Anthony Clavane also made the point that I have heard David Baddiel make previously, that it is the fact that Spurs fans call themselves ‘Yid Army” that causes anti-semitism in opposing fans. Ivan Cohen equated that argument to saying that women in short skirts are asking to be raped. I totally agree with Ivan on this point, otherwise we could blame black people for being black as that causes others to abuse them. It’s a nonsense, and quite frankly if that is the best argument that can be raised about the use of “Yid” it shows that their campaign is wrong.
Sadly Alex Golberg was not able to add much to the ‘debate’. Although he was clearly wearing an FA hat, he did not elaborate on why the FA suddenly felt the need to issue the statement in Autumn 2013 which started the slippery slope to these Spurs fans being arrested and other fans being issued with warning notices (which will be held on police intelligence logs). He did promote the fact that the FA had taken a stance in the Anelka case, but unfortunately he wasn’t fully briefed on the outcome and had to be corrected by David Conn and a member of the audience, which was a shame as it would have been good to hear the FA views on this. Likewise it would have been good to hear the FA stance on the use of Yid by both Spurs fans and opposing fans, since the CPS decided to discontinue the case on the basis that there was no offence. Anthony Clavane less than eloquently put it that the Spurs fans had been ‘Let Off’, perhaps he can put that in his next book which I am sure he will shamelessly plug as much as he plugged his latest book last night!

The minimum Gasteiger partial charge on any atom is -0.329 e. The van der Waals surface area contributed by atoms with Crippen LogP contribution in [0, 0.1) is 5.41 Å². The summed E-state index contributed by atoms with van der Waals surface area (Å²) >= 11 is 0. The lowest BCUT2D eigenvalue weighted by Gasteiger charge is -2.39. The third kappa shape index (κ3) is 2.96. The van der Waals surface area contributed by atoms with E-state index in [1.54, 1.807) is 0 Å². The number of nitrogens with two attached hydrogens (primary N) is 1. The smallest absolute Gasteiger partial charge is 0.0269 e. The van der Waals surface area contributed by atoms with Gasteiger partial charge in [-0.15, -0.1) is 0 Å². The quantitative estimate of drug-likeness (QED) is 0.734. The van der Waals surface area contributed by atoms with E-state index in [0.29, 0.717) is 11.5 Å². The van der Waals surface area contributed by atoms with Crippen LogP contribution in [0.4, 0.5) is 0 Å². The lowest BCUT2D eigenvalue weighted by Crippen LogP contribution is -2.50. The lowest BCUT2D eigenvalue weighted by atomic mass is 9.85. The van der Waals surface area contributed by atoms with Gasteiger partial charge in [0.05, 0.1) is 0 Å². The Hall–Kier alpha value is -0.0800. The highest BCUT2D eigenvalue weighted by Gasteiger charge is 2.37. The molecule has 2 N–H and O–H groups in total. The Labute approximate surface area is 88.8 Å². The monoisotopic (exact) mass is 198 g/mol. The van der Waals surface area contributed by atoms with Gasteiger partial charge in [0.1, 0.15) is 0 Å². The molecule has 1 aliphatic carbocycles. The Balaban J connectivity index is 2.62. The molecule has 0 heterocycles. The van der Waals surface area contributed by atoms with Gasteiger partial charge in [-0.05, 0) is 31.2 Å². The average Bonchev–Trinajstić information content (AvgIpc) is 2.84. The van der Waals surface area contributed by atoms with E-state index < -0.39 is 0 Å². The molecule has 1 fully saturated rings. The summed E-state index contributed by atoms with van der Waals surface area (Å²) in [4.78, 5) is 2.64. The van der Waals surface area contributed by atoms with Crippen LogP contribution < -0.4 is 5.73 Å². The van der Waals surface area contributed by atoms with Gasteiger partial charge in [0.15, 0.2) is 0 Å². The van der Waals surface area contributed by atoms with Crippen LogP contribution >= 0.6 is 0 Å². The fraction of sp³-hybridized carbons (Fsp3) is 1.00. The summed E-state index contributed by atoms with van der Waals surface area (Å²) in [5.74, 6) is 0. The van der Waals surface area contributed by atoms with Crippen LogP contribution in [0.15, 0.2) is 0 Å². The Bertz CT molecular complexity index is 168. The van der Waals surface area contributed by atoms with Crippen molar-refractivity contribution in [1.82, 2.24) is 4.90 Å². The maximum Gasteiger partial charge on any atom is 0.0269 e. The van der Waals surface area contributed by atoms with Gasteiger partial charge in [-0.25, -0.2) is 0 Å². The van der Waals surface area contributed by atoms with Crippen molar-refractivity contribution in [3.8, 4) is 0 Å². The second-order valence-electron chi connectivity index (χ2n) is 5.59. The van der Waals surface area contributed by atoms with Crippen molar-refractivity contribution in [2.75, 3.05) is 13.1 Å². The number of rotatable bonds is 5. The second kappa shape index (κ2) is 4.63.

I didn’t attend the debate to hear from those members of the panel who are in the media eye and have ample opportunity to put their views across, I attended to hear from the public, from the Jewish community, from football fans. There were only 8 questions allowed from the floor in the two and a half hour session, and infact when a member of the audience asked that the “Y” Word debate be allowed to continue after the half time break, she was told that it was time to move on…there was an exhibition to promote!
Kick it Out stated at the end that they had no objections to holding a debate in London, and I welcome a debate providing the opportunity to properly engage, not just to be talked at by a few people. But the debate should not be about the coined phrase ‘The “Y” Word’ it should be about anti-semitism in football, something that the majority of the population considers to be wrong and offensive, and which is already illegal.